Will my crank and axles,etc freeze up on me?
I'm about to commence winter riding (hopefully commuting too) and wondered if anyone out there finds that the cold weather means that their cranks, gearsets, deralieurs, or axles freeze up to the point where performance is affected? If so, is there an antifreeze lubricant out there I can use to combat freeze-up?
Also, would you ride a new Trek 7000FX through the winter? I love it so much, and hate the thought of getting an old beater and trudging to and from work every day on a bike I hate.
(Best bike site on the net.)
Dog is my copilot.
I've ridden down into -40c and at that temperature the entire bike moves slowly. nothing you can do because it has to do with the viscosity of the grease in the bearing cups. Derailleurs dont work so hot because the cable/hinges become so stiff it generally takes a few minutes for it to move. Breaks don't work so hot because rims get a layer of frost on them. Depending on how cold it gets where you are, if you have suspension, you might want to change out the oil for a colder weather oil. If its really cold ditch the suspension or you'll be replacing seals in the spring.
Yes things will freeze. I use to commute daily and put my bike into a 4*4*8 hut that I built with a heater in it for 2 hours with heat on. I live in ontario where there is salt and the salt will quickly ruin a bike.
When having fun and seeing if you can get thru the drifts then you wish you had a good bike.
This year I am going to modify my cheap Iron Horse Full Suspension ($300 Canadian)
with lower gears.
For me that is what winter riding needs. Low gears for deep snow. Studs of course.
And a place to dry the bike in the heat.
Kepp your bike clean. Use low temp grease to keep water and crap out of suspension joints cables anything that might plug up with ice.
Just keep the salt off of it, rinse it after a ride. Five years of daily commuting in the salt capital of the world, and I've never had anything corrode much.
Beater bikes are cheaper to replace, but they also have more low-grade steel, which corrodes easily. I use my normal summer mtb's with winter tires.
If you rinse it after a ride, how do you make sure it's dry by the next day? You can rub the frame with a towel, but you can't get in all the joints and stuff. Is that where the low temp grease comes in (so to speak)?
In my case, the poor thing was out in the rain all day yesterday, partially sitting and partially being ridden, so it was wet when I put it in the shed last night. In retrospect, I should have brought it inside. It didn't seem to freeze in the shed, because it was okay when I started this morning, but by 1/2 mile into the ride, things started freezing. I stubbornly kept going, but by the halfway mark, my brakes were unusable and I only had the use of half my gears. I managed to make it to work safely, and put it in the entryway of the building, rather than outside as normal. I took a ride over lunch (to get warmer gloves, see other thread) and again, it was okay at first, but then froze again. So I was forced (out of some misguided concern for my safety? ) to call my wife to bring the bike & me home this evening, rather than chance it again, in the dark, colder, and still snowing.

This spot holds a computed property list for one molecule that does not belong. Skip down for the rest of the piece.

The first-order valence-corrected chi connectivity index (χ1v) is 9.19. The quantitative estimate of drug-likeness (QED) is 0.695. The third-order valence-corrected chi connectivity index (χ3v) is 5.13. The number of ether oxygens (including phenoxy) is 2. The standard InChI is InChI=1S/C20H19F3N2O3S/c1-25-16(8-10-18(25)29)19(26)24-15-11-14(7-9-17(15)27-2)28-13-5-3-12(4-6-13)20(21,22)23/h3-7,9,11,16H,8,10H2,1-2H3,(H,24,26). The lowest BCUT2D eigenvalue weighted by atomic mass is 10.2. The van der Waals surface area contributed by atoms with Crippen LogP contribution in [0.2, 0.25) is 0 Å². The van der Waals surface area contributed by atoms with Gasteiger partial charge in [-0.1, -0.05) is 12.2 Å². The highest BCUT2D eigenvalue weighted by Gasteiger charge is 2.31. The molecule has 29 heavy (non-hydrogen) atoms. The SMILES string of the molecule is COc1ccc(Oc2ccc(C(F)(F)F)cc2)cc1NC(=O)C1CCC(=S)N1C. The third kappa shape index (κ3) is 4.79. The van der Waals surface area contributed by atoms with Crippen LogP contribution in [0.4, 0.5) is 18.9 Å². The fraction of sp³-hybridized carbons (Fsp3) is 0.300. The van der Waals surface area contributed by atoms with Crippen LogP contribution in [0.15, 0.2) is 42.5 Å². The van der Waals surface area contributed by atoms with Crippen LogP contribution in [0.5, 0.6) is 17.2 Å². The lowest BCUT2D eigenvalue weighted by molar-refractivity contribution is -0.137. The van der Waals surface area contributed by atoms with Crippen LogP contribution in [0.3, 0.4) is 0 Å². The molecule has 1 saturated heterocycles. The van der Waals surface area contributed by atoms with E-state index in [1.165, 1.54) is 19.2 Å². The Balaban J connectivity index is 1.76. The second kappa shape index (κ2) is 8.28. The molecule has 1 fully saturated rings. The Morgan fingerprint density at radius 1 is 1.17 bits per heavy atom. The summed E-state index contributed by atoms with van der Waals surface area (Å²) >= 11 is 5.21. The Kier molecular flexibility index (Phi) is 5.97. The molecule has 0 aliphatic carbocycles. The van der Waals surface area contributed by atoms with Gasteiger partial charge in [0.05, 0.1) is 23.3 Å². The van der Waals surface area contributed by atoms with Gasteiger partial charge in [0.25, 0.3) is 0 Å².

So now it's sitting in the basement, where it can probably stay until Monday morning, due to having tomorrow and Friday off for Thanksgiving. It's warm there, but a bit humid, so I'm not sure it will be the best place to dry out. Is it better to be less warm (but still above freezing) but more dry, such as on the (unheated) front porch? I'd bring it all the way in the house, except we have relatives here for the holiday so it would be a little in the way. Should I take a hair dryer to it? I'm not sure. Any advice is appreciated.
I should state that I don't usually have this problem, so I'm pretty sure it's mainly due to being out in the rain all day yesterday.
Dog is my co-pilot
If the bike gets rained on and it may be below freezing, you really need to bring the bike into the house until it is totally dry. Overnight will probably work 99% of the time. I think in the basement is better than the porch. I'm assuming the basement has some heat.
Originally Posted by JohnBrooking
If you are taking the bike out into below freezing snow from the house.....
Leave the bike outside in a dry place where the whole bike can get below freezing before riding. If the bike is warm and it melts some snow into water, then the water will eventually freeze.
If the bike has been out and it is below freezing and you need to go into the house and out again soon, leave the bike in the cold. As soon as you bring it in, if the bike is cold enough the whole bike will get condensation on it. Then when you go back out the condensation will turn to ice.
In other word once you bring the bike in from very cold temps, you may need to keep it in until it dries off
This is not fool proof, but it stacks the odds in your favor. That's about the best you can do.
The worst control problems are usually due to cables being frozen in place. Keep a little lube in the cables. If you have a place where the water could go directly down into a cable from above, put a small dab of grease there and fill the gap so that it is "somewhat" sealed.
I'd ride a decent but durable bike through the winter. I think a Trek 7500 qualifies.
Grease does get stiffer but will still work reasonably well in cold temps. However water on derailer piviots and in cable housing will freeze preventing derailers and brakes from working. If you can keep them dry then you should have no problem.